The electrical model heater is much smaller than a regular hot water heater and lightweight enough to be a one-person job. The big question is whether your electrical panel has the capacity to take on an extra 80 or 120-amps that an electrical model tankless requires. Talk with someone at a home improvement center to get an experienced opinion. Or, if you have an electrician you’ve used before, he can give you the information without making a house call.

One of the things an electrician will tell you is the wire used for your old tank model heater is not adequate for your new heater. The installer’s manual will tell what’s required. In addition to new wire, you will need two or three 40-amp breakers, depending on the size unit you are planning to install. An electrician can also advise you on whether you electrical panel is adequate for the job.

Piping has gotten a lot easier for those not up on “sweating” pipes. Compression fittings make the whole process real simple. It’s just a matter of pushing pipes into the fittings for leak-proof connections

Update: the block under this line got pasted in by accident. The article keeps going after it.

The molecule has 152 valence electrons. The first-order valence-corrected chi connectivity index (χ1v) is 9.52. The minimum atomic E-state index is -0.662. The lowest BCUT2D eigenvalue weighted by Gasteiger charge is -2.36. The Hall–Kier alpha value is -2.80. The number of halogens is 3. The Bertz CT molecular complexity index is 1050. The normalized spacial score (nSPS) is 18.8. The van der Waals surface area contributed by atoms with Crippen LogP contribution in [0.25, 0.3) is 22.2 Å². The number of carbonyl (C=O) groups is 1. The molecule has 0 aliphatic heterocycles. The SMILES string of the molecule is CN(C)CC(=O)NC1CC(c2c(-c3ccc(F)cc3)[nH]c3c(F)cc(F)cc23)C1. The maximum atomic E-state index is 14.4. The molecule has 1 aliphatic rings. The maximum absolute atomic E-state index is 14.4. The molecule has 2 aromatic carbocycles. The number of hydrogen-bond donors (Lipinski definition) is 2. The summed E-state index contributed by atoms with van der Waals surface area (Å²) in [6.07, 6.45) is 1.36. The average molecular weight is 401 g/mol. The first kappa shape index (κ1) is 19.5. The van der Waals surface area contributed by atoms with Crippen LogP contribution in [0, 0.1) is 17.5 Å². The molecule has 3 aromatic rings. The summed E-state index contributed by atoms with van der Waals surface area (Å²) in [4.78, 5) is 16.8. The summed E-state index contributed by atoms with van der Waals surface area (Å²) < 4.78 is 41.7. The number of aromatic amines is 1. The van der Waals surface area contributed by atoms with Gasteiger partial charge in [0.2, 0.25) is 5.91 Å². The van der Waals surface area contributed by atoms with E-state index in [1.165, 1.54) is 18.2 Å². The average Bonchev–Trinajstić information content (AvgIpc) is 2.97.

These are supplies that you can get at any home improvement store.

If you decide to do it yourself, there is information on manufacturer’s sites and other sources like that can walk you through the steps once you’re sure you are up to code and ready to go.

Best Tankless Hot Water Heater - How It's Cost Effective


The rising cost of gasoline, food and just about everything else is starting to have an effect on pocketbooks. Some estimates put hot water at about 20 - 25 percent of home utility costs. So any savings here are significant. How big these savings are depends on several factors that, in turn, depend on you. If you are in the market for a hot water replacement consider that a tankless hot water heater may be the best choice.

What determines the best choice